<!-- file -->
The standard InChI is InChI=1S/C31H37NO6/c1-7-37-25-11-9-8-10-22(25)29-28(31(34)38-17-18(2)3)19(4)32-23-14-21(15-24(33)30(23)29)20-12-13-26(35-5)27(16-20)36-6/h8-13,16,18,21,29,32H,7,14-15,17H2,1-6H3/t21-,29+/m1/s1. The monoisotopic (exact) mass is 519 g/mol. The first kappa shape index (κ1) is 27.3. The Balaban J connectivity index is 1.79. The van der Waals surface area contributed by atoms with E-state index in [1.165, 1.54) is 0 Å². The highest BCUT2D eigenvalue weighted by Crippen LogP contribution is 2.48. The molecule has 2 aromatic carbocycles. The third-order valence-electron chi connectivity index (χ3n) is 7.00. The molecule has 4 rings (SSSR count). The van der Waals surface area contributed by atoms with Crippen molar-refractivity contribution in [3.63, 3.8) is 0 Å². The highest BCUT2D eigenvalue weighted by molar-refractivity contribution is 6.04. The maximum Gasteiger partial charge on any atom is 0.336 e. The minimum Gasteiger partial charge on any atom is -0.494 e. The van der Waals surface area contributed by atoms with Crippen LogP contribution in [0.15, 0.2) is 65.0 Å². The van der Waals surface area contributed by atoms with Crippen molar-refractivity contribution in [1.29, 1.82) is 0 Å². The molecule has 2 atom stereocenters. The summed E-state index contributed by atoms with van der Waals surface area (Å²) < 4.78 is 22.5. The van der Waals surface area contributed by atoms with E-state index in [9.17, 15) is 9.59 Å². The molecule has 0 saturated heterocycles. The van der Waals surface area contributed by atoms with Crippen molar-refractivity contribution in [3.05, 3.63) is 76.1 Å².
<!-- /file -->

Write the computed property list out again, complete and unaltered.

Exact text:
The standard InChI is InChI=1S/C31H37NO6/c1-7-37-25-11-9-8-10-22(25)29-28(31(34)38-17-18(2)3)19(4)32-23-14-21(15-24(33)30(23)29)20-12-13-26(35-5)27(16-20)36-6/h8-13,16,18,21,29,32H,7,14-15,17H2,1-6H3/t21-,29+/m1/s1. The monoisotopic (exact) mass is 519 g/mol. The first kappa shape index (κ1) is 27.3. The Balaban J connectivity index is 1.79. The van der Waals surface area contributed by atoms with E-state index in [1.165, 1.54) is 0 Å². The highest BCUT2D eigenvalue weighted by Crippen LogP contribution is 2.48. The molecule has 2 aromatic carbocycles. The third-order valence-electron chi connectivity index (χ3n) is 7.00. The molecule has 4 rings (SSSR count). The van der Waals surface area contributed by atoms with Crippen molar-refractivity contribution in [3.63, 3.8) is 0 Å². The highest BCUT2D eigenvalue weighted by molar-refractivity contribution is 6.04. The maximum Gasteiger partial charge on any atom is 0.336 e. The minimum Gasteiger partial charge on any atom is -0.494 e. The van der Waals surface area contributed by atoms with Crippen LogP contribution in [0.15, 0.2) is 65.0 Å². The van der Waals surface area contributed by atoms with Crippen molar-refractivity contribution in [1.29, 1.82) is 0 Å². The molecule has 2 atom stereocenters. The summed E-state index contributed by atoms with van der Waals surface area (Å²) < 4.78 is 22.5. The van der Waals surface area contributed by atoms with E-state index in [9.17, 15) is 9.59 Å². The molecule has 0 saturated heterocycles. The van der Waals surface area contributed by atoms with Crippen molar-refractivity contribution in [3.05, 3.63) is 76.1 Å².